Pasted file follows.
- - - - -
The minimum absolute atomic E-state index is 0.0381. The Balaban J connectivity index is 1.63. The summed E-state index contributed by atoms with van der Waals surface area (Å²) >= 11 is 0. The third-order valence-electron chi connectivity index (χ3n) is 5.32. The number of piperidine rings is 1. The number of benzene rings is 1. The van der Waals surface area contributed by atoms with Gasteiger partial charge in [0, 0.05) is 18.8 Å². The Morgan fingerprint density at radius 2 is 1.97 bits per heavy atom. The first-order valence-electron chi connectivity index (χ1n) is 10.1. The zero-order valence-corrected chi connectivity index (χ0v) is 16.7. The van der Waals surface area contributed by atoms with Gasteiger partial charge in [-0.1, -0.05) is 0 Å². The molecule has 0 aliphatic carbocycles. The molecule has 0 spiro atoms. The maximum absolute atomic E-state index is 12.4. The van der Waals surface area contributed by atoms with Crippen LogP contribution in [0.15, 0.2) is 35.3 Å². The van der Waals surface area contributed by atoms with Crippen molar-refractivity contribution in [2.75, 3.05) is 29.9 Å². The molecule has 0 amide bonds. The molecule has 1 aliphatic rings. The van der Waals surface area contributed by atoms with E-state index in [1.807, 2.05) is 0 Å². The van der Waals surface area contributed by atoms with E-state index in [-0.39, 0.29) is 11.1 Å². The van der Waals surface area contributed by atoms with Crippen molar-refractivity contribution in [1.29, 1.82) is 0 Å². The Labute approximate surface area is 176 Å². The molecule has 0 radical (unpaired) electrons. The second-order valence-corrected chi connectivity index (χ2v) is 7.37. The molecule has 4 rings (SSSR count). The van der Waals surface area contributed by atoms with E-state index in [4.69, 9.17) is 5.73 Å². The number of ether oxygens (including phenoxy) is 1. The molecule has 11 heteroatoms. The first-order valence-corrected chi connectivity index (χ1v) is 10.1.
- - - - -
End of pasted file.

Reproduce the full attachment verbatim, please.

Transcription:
The minimum absolute atomic E-state index is 0.0381. The Balaban J connectivity index is 1.63. The summed E-state index contributed by atoms with van der Waals surface area (Å²) >= 11 is 0. The third-order valence-electron chi connectivity index (χ3n) is 5.32. The number of piperidine rings is 1. The number of benzene rings is 1. The van der Waals surface area contributed by atoms with Gasteiger partial charge in [0, 0.05) is 18.8 Å². The Morgan fingerprint density at radius 2 is 1.97 bits per heavy atom. The first-order valence-electron chi connectivity index (χ1n) is 10.1. The zero-order valence-corrected chi connectivity index (χ0v) is 16.7. The van der Waals surface area contributed by atoms with Gasteiger partial charge in [-0.1, -0.05) is 0 Å². The molecule has 0 aliphatic carbocycles. The molecule has 0 spiro atoms. The maximum absolute atomic E-state index is 12.4. The van der Waals surface area contributed by atoms with Crippen LogP contribution in [0.15, 0.2) is 35.3 Å². The van der Waals surface area contributed by atoms with Crippen molar-refractivity contribution in [2.75, 3.05) is 29.9 Å². The molecule has 0 amide bonds. The molecule has 1 aliphatic rings. The van der Waals surface area contributed by atoms with E-state index in [1.807, 2.05) is 0 Å². The van der Waals surface area contributed by atoms with E-state index in [-0.39, 0.29) is 11.1 Å². The van der Waals surface area contributed by atoms with Crippen molar-refractivity contribution in [1.29, 1.82) is 0 Å². The Labute approximate surface area is 176 Å². The molecule has 0 radical (unpaired) electrons. The second-order valence-corrected chi connectivity index (χ2v) is 7.37. The molecule has 4 rings (SSSR count). The van der Waals surface area contributed by atoms with E-state index in [4.69, 9.17) is 5.73 Å². The number of ether oxygens (including phenoxy) is 1. The molecule has 11 heteroatoms. The first-order valence-corrected chi connectivity index (χ1v) is 10.1.